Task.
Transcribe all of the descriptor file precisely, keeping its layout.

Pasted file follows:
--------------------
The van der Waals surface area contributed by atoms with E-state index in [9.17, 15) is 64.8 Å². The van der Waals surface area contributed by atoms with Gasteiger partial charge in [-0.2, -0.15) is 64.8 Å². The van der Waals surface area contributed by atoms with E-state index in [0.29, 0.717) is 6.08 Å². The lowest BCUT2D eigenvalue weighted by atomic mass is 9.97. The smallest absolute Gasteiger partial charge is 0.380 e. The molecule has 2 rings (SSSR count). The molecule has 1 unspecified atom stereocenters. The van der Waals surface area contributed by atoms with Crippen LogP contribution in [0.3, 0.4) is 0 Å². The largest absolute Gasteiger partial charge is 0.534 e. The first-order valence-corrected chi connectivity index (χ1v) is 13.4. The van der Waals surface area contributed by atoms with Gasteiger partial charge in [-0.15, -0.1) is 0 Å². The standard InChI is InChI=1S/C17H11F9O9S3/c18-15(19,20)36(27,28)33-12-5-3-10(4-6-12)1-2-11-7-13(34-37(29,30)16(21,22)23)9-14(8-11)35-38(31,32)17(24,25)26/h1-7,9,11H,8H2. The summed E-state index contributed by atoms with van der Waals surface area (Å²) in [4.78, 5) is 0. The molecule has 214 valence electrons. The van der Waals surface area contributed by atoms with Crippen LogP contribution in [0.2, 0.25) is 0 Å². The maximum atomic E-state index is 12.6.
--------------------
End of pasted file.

The van der Waals surface area contributed by atoms with E-state index in [9.17, 15) is 64.8 Å². The van der Waals surface area contributed by atoms with Gasteiger partial charge in [-0.2, -0.15) is 64.8 Å². The van der Waals surface area contributed by atoms with E-state index in [0.29, 0.717) is 6.08 Å². The lowest BCUT2D eigenvalue weighted by atomic mass is 9.97. The smallest absolute Gasteiger partial charge is 0.380 e. The molecule has 2 rings (SSSR count). The molecule has 1 unspecified atom stereocenters. The van der Waals surface area contributed by atoms with Crippen LogP contribution in [0.3, 0.4) is 0 Å². The largest absolute Gasteiger partial charge is 0.534 e. The first-order valence-corrected chi connectivity index (χ1v) is 13.4. The van der Waals surface area contributed by atoms with Gasteiger partial charge in [-0.15, -0.1) is 0 Å². The standard InChI is InChI=1S/C17H11F9O9S3/c18-15(19,20)36(27,28)33-12-5-3-10(4-6-12)1-2-11-7-13(34-37(29,30)16(21,22)23)9-14(8-11)35-38(31,32)17(24,25)26/h1-7,9,11H,8H2. The summed E-state index contributed by atoms with van der Waals surface area (Å²) in [4.78, 5) is 0. The molecule has 214 valence electrons. The van der Waals surface area contributed by atoms with Crippen LogP contribution in [0.2, 0.25) is 0 Å². The maximum atomic E-state index is 12.6.